Although college counseling is primarily focused on students and their families during the junior and senior years, questions that students or their parents may have throughout their time at Holy Child are welcomed.

It is an exciting journey; I encourage you all to be organized, arm yourself with facts, but above all, have fun with the process.

Staff

Meg Mayo
Director of College Counseling
301.365.0955 x2115

Karin Wells
Associate College Counselor
301.365.0955 x2240

301.365.0981 (fax)
Holy Child’s School Code: 210838

Visiting Colleges

When you’ve decided to visit a campus, contact the admissions office by phone or on the Web. Let the college know what date you’d like to come and the approximate time you expect to arrive. If you want to stay overnight in a residence hall, ask if they can make arrangements. They might also be able to plan for you to talk with a professor, coach, or the director of one of your interest areas.

During your visit, try to meet with someone from the admissions office or attend an information session. Take a tour of the campus, talk to students, have a meal in the dining hall (many colleges will treat you), pick up copies of the student newspaper, and read the bulletin boards. Some colleges will also arrange for you to sit in on a class. Talk to as many people as possible because individual views on a college can vary widely.

Testing

We help with a variety of tests that Holy Child students take for college, including:

  • PSAT/NMSQT
  • SAT Reasoning Test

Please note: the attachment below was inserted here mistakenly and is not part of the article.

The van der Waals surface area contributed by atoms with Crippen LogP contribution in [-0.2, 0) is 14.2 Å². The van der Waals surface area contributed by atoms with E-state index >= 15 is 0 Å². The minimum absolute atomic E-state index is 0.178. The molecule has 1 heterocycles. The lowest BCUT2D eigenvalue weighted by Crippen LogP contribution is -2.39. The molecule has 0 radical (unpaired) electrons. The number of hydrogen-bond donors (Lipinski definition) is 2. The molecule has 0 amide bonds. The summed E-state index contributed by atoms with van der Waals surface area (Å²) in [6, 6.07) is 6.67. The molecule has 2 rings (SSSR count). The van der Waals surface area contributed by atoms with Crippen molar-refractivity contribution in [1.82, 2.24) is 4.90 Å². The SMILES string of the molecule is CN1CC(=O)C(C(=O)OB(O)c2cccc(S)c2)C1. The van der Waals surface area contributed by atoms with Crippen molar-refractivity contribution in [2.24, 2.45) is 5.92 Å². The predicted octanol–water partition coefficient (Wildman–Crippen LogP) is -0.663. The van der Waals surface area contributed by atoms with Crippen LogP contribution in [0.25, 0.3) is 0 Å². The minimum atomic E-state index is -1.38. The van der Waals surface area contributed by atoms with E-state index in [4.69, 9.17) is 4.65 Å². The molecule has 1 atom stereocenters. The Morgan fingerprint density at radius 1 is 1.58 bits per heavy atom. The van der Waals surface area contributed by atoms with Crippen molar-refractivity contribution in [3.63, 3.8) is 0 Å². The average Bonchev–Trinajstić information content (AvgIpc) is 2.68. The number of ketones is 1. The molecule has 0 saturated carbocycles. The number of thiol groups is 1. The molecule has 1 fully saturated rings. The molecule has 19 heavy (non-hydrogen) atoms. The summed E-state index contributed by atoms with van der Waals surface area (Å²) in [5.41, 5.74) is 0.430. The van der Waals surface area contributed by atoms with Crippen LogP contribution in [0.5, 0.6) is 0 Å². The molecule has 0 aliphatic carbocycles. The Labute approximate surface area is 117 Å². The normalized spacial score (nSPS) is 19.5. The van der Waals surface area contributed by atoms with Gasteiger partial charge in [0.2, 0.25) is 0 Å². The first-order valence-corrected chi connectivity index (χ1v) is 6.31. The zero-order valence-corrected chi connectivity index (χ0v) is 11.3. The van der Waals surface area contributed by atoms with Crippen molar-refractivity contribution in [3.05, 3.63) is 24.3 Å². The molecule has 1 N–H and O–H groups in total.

• SAT Subject Tests
  • ACT Assessment
  • AP Exams

College Financial Aid

Learn more about the FAFSA and five steps to take. What is the The College Scholarship Service (CSS) Profile? Also frequently asked questions and a glossary of terms is included to help you navigate the college search experience.

Four-Year Plan

9th Grade

  • Establish your study habits, maintain good grades
  • Get involved in activities in and out of school that you enjoy
  • Meet with your advisor regularly
  • Familiarize yourself with the Academic Support Office, Math Lab, and Writing Center
  • February: meet with US Academic Dean and your advisor one-on-one to discuss sophomore schedule – make sure that you are appropriately challenged

10th Grade

  • Continue to maintain good grades and stay focused on your academics
  • Stay involved in extracurricular and volunteer activities you are passionate about
  • October: attend lunch with College Counseling office to discuss college process, how to understand your transcript, receive PSAT study guide